What The Flowers Saw

A poem by Madison Julius Cawein

She came through shade and shine,
By scarlet trumpetvine
And fragrant buttonbush,
That heaped the wayside hush
And oh!
The orange-red of the butterfly weed,
And pink of the milkweed's plume,
Nodded as if to give her heed
As she passed through gleam and gloom, heigh-ho!
As she passed through gleam and gloom.
Marybud-gold her hair;
And deep as it was fair;
Her eyes a chicory-blue,
Two wildflowers bright with dew
And oh!
The flowers knew, as flowers know,
The one she'd come to find;
They read the secret she hid below
In her maiden heart and mind, heigh-ho!
Her maiden heart and mind.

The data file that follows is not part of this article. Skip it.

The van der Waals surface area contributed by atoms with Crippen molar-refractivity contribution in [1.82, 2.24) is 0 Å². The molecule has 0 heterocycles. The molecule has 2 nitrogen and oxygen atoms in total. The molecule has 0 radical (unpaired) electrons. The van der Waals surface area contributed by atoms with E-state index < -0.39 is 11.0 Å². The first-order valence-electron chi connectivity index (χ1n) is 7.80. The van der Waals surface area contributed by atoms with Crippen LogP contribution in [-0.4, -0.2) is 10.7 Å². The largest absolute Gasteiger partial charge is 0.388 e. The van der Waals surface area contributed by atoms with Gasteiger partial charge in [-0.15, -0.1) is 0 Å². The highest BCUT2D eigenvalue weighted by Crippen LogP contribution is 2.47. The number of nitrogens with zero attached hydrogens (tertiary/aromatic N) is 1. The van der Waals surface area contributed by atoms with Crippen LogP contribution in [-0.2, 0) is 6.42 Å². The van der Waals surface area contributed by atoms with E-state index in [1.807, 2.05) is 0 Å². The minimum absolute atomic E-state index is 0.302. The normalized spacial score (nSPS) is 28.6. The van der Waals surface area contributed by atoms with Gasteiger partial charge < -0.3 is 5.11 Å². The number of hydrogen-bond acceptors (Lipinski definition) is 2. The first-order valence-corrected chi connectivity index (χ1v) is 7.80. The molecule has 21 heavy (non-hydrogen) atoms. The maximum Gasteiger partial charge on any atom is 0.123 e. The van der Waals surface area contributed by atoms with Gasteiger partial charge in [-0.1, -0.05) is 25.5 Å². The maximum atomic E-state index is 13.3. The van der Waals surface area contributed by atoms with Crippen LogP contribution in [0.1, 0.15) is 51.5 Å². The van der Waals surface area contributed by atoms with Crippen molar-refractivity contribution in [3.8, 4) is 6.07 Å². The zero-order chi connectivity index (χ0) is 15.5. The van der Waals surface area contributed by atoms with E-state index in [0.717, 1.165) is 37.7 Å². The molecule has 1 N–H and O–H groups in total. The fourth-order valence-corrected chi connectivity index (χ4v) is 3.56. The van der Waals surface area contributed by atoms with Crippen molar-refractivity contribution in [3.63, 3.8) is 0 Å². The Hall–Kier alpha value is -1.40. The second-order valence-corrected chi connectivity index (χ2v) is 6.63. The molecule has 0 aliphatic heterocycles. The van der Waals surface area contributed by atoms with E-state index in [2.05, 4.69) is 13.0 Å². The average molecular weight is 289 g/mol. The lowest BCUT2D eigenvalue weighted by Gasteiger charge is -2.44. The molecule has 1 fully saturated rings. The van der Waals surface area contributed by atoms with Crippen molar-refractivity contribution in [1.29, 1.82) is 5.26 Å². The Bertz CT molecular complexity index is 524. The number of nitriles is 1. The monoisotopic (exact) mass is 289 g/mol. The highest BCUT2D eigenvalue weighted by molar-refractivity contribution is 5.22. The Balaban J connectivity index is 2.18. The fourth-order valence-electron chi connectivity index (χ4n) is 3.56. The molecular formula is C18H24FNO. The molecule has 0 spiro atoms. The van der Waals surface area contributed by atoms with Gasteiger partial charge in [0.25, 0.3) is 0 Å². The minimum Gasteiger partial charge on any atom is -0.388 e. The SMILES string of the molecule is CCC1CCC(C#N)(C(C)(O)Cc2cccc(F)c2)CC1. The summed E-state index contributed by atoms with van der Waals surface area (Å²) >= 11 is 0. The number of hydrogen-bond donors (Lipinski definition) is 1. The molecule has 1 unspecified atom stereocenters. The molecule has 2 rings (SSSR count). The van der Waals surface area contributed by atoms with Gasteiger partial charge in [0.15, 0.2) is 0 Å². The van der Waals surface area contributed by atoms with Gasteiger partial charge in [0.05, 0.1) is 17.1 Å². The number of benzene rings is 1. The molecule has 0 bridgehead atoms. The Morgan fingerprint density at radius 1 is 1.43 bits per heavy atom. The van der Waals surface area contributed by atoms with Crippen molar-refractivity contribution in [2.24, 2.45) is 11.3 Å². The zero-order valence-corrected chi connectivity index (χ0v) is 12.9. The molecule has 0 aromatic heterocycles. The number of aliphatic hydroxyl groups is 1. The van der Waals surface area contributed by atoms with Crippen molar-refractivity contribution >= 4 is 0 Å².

All day with hearts elate,
They watched him from the gate,
Where in the field he mowed
At the end of the old hill-road
And oh!
They seemed to see with their petaled eyes
The thing he was thinking of,
And whispered the wind, in secret-wise,
All that they knew of love, heigh-ho!
All that they knew of love.
No matter what befell
Not one wildflower will tell;
Not one, that leaned to look
And see the kiss he took
And oh!
The things they said in the woodland there
You must ask of the wandering breeze,
Who whispers all news of earth and air,
And is gossip of the trees, heigh-ho!
Old gossip of the trees.

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